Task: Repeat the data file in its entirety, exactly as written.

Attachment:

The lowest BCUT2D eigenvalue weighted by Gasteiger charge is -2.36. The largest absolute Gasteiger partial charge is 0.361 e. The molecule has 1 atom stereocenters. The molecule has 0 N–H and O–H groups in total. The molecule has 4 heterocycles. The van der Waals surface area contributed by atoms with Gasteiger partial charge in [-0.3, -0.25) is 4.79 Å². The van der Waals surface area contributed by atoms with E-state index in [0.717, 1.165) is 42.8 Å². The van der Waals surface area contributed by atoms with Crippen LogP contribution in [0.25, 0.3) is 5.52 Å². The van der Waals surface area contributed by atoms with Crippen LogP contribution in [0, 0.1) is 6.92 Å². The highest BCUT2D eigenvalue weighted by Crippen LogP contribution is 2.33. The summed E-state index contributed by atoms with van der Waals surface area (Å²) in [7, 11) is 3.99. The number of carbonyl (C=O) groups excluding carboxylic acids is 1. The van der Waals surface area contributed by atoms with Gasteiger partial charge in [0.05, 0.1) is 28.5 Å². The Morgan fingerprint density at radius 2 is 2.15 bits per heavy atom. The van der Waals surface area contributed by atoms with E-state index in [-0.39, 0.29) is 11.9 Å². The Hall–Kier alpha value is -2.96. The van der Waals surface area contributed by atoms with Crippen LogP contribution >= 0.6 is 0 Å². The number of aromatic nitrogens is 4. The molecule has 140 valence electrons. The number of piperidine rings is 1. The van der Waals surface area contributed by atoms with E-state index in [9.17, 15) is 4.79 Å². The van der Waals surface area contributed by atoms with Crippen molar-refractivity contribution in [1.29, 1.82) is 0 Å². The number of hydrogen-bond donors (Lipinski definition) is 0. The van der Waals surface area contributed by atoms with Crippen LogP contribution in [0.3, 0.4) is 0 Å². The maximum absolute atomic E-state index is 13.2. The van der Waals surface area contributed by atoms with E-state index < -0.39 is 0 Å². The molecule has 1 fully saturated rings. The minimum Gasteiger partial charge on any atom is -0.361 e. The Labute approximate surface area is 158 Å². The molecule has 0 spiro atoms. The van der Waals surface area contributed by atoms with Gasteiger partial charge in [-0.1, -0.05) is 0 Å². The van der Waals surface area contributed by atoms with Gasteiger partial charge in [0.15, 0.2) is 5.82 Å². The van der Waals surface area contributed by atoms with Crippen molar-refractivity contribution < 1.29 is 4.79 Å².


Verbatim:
The lowest BCUT2D eigenvalue weighted by Gasteiger charge is -2.36. The largest absolute Gasteiger partial charge is 0.361 e. The molecule has 1 atom stereocenters. The molecule has 0 N–H and O–H groups in total. The molecule has 4 heterocycles. The van der Waals surface area contributed by atoms with Gasteiger partial charge in [-0.3, -0.25) is 4.79 Å². The van der Waals surface area contributed by atoms with E-state index in [0.717, 1.165) is 42.8 Å². The van der Waals surface area contributed by atoms with Crippen LogP contribution in [0.25, 0.3) is 5.52 Å². The van der Waals surface area contributed by atoms with Crippen LogP contribution in [0, 0.1) is 6.92 Å². The highest BCUT2D eigenvalue weighted by Crippen LogP contribution is 2.33. The summed E-state index contributed by atoms with van der Waals surface area (Å²) in [7, 11) is 3.99. The number of carbonyl (C=O) groups excluding carboxylic acids is 1. The van der Waals surface area contributed by atoms with Gasteiger partial charge in [0.05, 0.1) is 28.5 Å². The Morgan fingerprint density at radius 2 is 2.15 bits per heavy atom. The van der Waals surface area contributed by atoms with E-state index in [-0.39, 0.29) is 11.9 Å². The Hall–Kier alpha value is -2.96. The van der Waals surface area contributed by atoms with Crippen LogP contribution >= 0.6 is 0 Å². The number of aromatic nitrogens is 4. The molecule has 140 valence electrons. The number of piperidine rings is 1. The van der Waals surface area contributed by atoms with E-state index in [9.17, 15) is 4.79 Å². The van der Waals surface area contributed by atoms with Crippen molar-refractivity contribution in [1.29, 1.82) is 0 Å². The number of hydrogen-bond donors (Lipinski definition) is 0. The van der Waals surface area contributed by atoms with Crippen LogP contribution in [0.3, 0.4) is 0 Å². The maximum absolute atomic E-state index is 13.2. The van der Waals surface area contributed by atoms with E-state index < -0.39 is 0 Å². The molecule has 1 fully saturated rings. The minimum Gasteiger partial charge on any atom is -0.361 e. The Labute approximate surface area is 158 Å². The molecule has 0 spiro atoms. The van der Waals surface area contributed by atoms with Gasteiger partial charge in [-0.1, -0.05) is 0 Å². The van der Waals surface area contributed by atoms with Gasteiger partial charge in [0.15, 0.2) is 5.82 Å². The van der Waals surface area contributed by atoms with Crippen molar-refractivity contribution < 1.29 is 4.79 Å².